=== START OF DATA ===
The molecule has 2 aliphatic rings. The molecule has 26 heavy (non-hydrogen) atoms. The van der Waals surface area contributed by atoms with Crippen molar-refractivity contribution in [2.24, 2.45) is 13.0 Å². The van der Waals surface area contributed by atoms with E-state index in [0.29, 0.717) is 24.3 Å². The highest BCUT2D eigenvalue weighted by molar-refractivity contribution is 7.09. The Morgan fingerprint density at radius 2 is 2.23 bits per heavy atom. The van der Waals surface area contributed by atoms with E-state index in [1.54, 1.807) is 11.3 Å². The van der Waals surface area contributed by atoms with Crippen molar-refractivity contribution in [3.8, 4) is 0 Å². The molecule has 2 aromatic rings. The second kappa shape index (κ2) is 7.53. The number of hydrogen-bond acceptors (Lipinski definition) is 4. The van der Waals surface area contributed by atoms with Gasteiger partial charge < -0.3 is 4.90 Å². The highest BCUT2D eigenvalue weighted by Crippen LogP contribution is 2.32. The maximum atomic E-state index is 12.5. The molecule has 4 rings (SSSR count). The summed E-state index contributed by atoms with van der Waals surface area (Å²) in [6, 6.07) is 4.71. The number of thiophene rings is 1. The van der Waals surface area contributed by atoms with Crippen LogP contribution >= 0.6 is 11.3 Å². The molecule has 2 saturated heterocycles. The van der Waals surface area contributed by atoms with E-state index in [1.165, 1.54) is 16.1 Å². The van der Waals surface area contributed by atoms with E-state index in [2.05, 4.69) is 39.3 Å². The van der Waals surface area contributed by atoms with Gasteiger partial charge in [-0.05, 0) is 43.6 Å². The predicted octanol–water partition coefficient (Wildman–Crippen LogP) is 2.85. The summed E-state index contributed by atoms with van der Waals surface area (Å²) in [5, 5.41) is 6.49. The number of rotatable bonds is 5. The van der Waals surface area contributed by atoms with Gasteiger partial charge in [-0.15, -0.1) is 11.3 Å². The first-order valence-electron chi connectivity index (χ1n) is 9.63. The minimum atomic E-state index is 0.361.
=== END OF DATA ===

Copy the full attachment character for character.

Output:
The molecule has 2 aliphatic rings. The molecule has 26 heavy (non-hydrogen) atoms. The van der Waals surface area contributed by atoms with Crippen molar-refractivity contribution in [2.24, 2.45) is 13.0 Å². The van der Waals surface area contributed by atoms with E-state index in [0.29, 0.717) is 24.3 Å². The highest BCUT2D eigenvalue weighted by molar-refractivity contribution is 7.09. The Morgan fingerprint density at radius 2 is 2.23 bits per heavy atom. The van der Waals surface area contributed by atoms with E-state index in [1.54, 1.807) is 11.3 Å². The van der Waals surface area contributed by atoms with Crippen molar-refractivity contribution in [3.8, 4) is 0 Å². The molecule has 2 aromatic rings. The second kappa shape index (κ2) is 7.53. The number of hydrogen-bond acceptors (Lipinski definition) is 4. The van der Waals surface area contributed by atoms with Gasteiger partial charge < -0.3 is 4.90 Å². The highest BCUT2D eigenvalue weighted by Crippen LogP contribution is 2.32. The maximum atomic E-state index is 12.5. The molecule has 4 rings (SSSR count). The summed E-state index contributed by atoms with van der Waals surface area (Å²) in [6, 6.07) is 4.71. The number of thiophene rings is 1. The van der Waals surface area contributed by atoms with Crippen LogP contribution >= 0.6 is 11.3 Å². The molecule has 2 saturated heterocycles. The van der Waals surface area contributed by atoms with E-state index in [1.165, 1.54) is 16.1 Å². The van der Waals surface area contributed by atoms with E-state index in [2.05, 4.69) is 39.3 Å². The van der Waals surface area contributed by atoms with Gasteiger partial charge in [-0.05, 0) is 43.6 Å². The predicted octanol–water partition coefficient (Wildman–Crippen LogP) is 2.85. The summed E-state index contributed by atoms with van der Waals surface area (Å²) in [5, 5.41) is 6.49. The number of rotatable bonds is 5. The van der Waals surface area contributed by atoms with Gasteiger partial charge in [-0.15, -0.1) is 11.3 Å². The first-order valence-electron chi connectivity index (χ1n) is 9.63. The minimum atomic E-state index is 0.361.